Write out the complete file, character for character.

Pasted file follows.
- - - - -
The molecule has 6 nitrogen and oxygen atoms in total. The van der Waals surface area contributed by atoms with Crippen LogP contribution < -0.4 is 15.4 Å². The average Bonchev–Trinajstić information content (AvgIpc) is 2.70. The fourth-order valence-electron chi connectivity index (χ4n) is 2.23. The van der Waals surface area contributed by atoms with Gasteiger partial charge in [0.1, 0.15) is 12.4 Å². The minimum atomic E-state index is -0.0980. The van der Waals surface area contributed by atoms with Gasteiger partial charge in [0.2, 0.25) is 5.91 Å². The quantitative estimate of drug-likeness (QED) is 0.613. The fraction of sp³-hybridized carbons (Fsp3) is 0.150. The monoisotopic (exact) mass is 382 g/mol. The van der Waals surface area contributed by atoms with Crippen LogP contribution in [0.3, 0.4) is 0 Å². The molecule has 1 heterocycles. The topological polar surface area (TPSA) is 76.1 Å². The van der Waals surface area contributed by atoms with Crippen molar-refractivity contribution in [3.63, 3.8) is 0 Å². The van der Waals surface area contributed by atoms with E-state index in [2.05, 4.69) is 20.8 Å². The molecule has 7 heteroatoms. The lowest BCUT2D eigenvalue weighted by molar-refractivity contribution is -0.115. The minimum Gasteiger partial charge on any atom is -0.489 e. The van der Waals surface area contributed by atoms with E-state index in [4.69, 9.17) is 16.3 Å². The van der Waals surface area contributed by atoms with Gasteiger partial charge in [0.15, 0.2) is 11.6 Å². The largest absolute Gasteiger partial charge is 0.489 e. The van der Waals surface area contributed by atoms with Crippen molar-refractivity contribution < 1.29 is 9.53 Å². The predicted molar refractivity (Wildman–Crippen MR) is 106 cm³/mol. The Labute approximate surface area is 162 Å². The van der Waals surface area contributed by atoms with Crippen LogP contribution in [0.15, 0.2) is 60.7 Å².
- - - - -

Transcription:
The molecule has 6 nitrogen and oxygen atoms in total. The van der Waals surface area contributed by atoms with Crippen LogP contribution < -0.4 is 15.4 Å². The average Bonchev–Trinajstić information content (AvgIpc) is 2.70. The fourth-order valence-electron chi connectivity index (χ4n) is 2.23. The van der Waals surface area contributed by atoms with Gasteiger partial charge in [0.1, 0.15) is 12.4 Å². The minimum atomic E-state index is -0.0980. The van der Waals surface area contributed by atoms with Gasteiger partial charge in [0.2, 0.25) is 5.91 Å². The quantitative estimate of drug-likeness (QED) is 0.613. The fraction of sp³-hybridized carbons (Fsp3) is 0.150. The monoisotopic (exact) mass is 382 g/mol. The van der Waals surface area contributed by atoms with Crippen LogP contribution in [0.3, 0.4) is 0 Å². The molecule has 1 heterocycles. The topological polar surface area (TPSA) is 76.1 Å². The van der Waals surface area contributed by atoms with Crippen molar-refractivity contribution in [3.63, 3.8) is 0 Å². The van der Waals surface area contributed by atoms with E-state index in [2.05, 4.69) is 20.8 Å². The molecule has 7 heteroatoms. The lowest BCUT2D eigenvalue weighted by molar-refractivity contribution is -0.115. The minimum Gasteiger partial charge on any atom is -0.489 e. The van der Waals surface area contributed by atoms with E-state index in [4.69, 9.17) is 16.3 Å². The van der Waals surface area contributed by atoms with Gasteiger partial charge in [0.15, 0.2) is 11.6 Å². The largest absolute Gasteiger partial charge is 0.489 e. The van der Waals surface area contributed by atoms with Crippen molar-refractivity contribution < 1.29 is 9.53 Å². The predicted molar refractivity (Wildman–Crippen MR) is 106 cm³/mol. The Labute approximate surface area is 162 Å². The van der Waals surface area contributed by atoms with Crippen LogP contribution in [0.15, 0.2) is 60.7 Å².